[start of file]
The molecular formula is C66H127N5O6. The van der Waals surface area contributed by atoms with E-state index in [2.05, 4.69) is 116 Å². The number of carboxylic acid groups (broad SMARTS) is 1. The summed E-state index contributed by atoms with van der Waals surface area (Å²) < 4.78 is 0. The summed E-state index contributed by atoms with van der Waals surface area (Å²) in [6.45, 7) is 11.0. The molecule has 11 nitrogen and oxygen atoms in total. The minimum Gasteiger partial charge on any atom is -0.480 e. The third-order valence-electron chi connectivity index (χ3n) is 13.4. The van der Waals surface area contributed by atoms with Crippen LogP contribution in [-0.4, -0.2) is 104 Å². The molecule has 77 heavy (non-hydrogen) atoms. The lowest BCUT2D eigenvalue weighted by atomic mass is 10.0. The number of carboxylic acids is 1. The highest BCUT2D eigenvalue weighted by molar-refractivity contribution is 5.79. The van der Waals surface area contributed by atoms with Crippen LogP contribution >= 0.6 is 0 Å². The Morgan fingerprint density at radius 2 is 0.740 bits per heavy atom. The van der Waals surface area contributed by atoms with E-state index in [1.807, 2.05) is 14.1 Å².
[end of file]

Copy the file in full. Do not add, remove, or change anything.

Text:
The molecular formula is C66H127N5O6. The van der Waals surface area contributed by atoms with E-state index in [2.05, 4.69) is 116 Å². The number of carboxylic acid groups (broad SMARTS) is 1. The summed E-state index contributed by atoms with van der Waals surface area (Å²) < 4.78 is 0. The summed E-state index contributed by atoms with van der Waals surface area (Å²) in [6.45, 7) is 11.0. The molecule has 11 nitrogen and oxygen atoms in total. The minimum Gasteiger partial charge on any atom is -0.480 e. The third-order valence-electron chi connectivity index (χ3n) is 13.4. The van der Waals surface area contributed by atoms with Crippen LogP contribution in [-0.4, -0.2) is 104 Å². The molecule has 77 heavy (non-hydrogen) atoms. The lowest BCUT2D eigenvalue weighted by atomic mass is 10.0. The number of carboxylic acids is 1. The highest BCUT2D eigenvalue weighted by molar-refractivity contribution is 5.79. The van der Waals surface area contributed by atoms with Crippen LogP contribution >= 0.6 is 0 Å². The Morgan fingerprint density at radius 2 is 0.740 bits per heavy atom. The van der Waals surface area contributed by atoms with E-state index in [1.807, 2.05) is 14.1 Å².